Ideas – Run a mock election in your family – complete with debate! Create posters for your different parties and design your own ballot boxes! 

Branches of Government & National Landmarks

Each branch of government plays a vital role in how our country is run. Can you remember them all? Add on a whole host of national landmarks and government institutions and you’ve got enough content to keep you busy for a whole year! Better yet – take a road trip to one of these organizations for in-person learning experiences!

Ideas- Take a virtual field trip to the Library of Congress, Ellis Island, the White House, the Smithsonian, NASA, and other important places in the USA. Tour your local state capitol building.

Volunteering

Teach your kids how to help others! So many organizations rely on volunteers to maximize their reach to those in need. This is a fantastic way to open your child up to caring for others in a compassionate way.

Ideas- Volunteer to walk dogs, learn to make a blanket or scarf to donate to homeless shelters, or simply go through their toys and clothes to give away – even with the pandemic there are creative ways to volunteer and help others!

Taxes

Ah – the money talk! When my son first heard about paying taxes it bristled him a little to know his hard earned money wasn’t all his. But the more he learned about what taxes actually pay for, he began to understand the bigger picture. While this discussion may be reserved for some of your older kids, it’s an easy lesson to learn!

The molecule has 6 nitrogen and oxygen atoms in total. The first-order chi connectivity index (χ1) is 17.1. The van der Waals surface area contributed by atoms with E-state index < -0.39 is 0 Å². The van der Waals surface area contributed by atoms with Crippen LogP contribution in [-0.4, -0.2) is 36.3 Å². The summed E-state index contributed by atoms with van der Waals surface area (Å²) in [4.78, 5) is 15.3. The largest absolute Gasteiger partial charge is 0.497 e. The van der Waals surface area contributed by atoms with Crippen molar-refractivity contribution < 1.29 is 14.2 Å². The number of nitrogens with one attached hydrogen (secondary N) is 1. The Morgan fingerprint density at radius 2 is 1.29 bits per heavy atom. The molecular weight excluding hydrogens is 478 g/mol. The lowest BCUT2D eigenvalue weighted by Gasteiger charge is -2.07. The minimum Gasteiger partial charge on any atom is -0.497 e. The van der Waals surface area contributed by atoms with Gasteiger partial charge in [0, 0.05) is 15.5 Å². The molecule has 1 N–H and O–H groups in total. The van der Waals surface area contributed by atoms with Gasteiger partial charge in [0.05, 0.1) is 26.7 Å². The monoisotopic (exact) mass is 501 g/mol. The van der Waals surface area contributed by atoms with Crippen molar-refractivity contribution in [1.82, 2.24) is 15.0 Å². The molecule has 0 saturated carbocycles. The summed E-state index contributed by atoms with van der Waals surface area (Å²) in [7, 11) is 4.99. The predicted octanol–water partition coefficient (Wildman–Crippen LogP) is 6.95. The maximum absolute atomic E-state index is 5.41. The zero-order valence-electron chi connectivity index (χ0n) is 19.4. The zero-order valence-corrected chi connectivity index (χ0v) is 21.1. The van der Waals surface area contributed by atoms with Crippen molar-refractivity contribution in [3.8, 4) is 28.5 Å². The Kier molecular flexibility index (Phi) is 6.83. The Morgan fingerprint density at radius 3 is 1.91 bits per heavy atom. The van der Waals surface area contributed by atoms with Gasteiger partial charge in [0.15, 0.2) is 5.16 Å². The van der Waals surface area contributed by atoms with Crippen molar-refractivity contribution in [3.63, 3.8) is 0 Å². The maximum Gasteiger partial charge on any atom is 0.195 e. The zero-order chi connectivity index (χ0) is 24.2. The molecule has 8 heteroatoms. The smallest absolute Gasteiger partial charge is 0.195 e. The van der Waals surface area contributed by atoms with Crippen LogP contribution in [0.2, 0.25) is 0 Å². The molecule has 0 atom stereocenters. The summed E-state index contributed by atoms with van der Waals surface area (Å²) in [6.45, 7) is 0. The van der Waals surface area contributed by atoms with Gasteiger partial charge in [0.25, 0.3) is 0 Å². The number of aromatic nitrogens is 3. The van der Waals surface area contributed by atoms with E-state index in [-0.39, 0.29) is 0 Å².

Ideas- Head to the dollar store with a few bucks and see taxes in action! Create a scavenger hunt of things that taxes pay for like roads, schools, street lights, etc.

Branches of Military

You can’t learn about civics and bypass learning about the six branches of the United States Armed Forces! This alone has plenty of opportunities to learn about! 

Ideas- Write thank you notes or create care packages for service members. Learn songs from each branch of the military!

Activism & Historical Figures

Activism comes in many forms and spans across many topics (see below)! From writing letters to newspapers and government to strikes, boycotts, educating others, taking to social media…..there are a wide variety of ways one can use their voice to stand up for what they believe in. 

Topic Ideas for Activism Projects:

  • climate change

  • health care

  • racism

  • minorities

  • women’s rights

  • privacy

  • censorship

  • genocide

  • education

  • pollution

  • water quality

  • recycling

  • fair trade

  • wildlife conservation

  • animal abuse

  • online safety/bullying

Some Famous/Historical Activists to Study:

  • Rosa Parks

  • Jane Goodall

  • Nelson Mandela

  • Florence Kelley

  • Malala Yousafzai

  • Harriet Tubman

  • Phyllis Schlafly

  • Paul Watson

  • Eleanor Roosevelt

  • A. Philip Randolph

  • Cesar Chavez

  • Thurgood Marshall

  • Ralph Nader

Be inspired by this group of teens who stood up to make a difference!

 

 

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One Comment

  1. Thank you, Crystal, for taking the time to write this. I appreciate your thoughts and tips! 🙂
    Sarah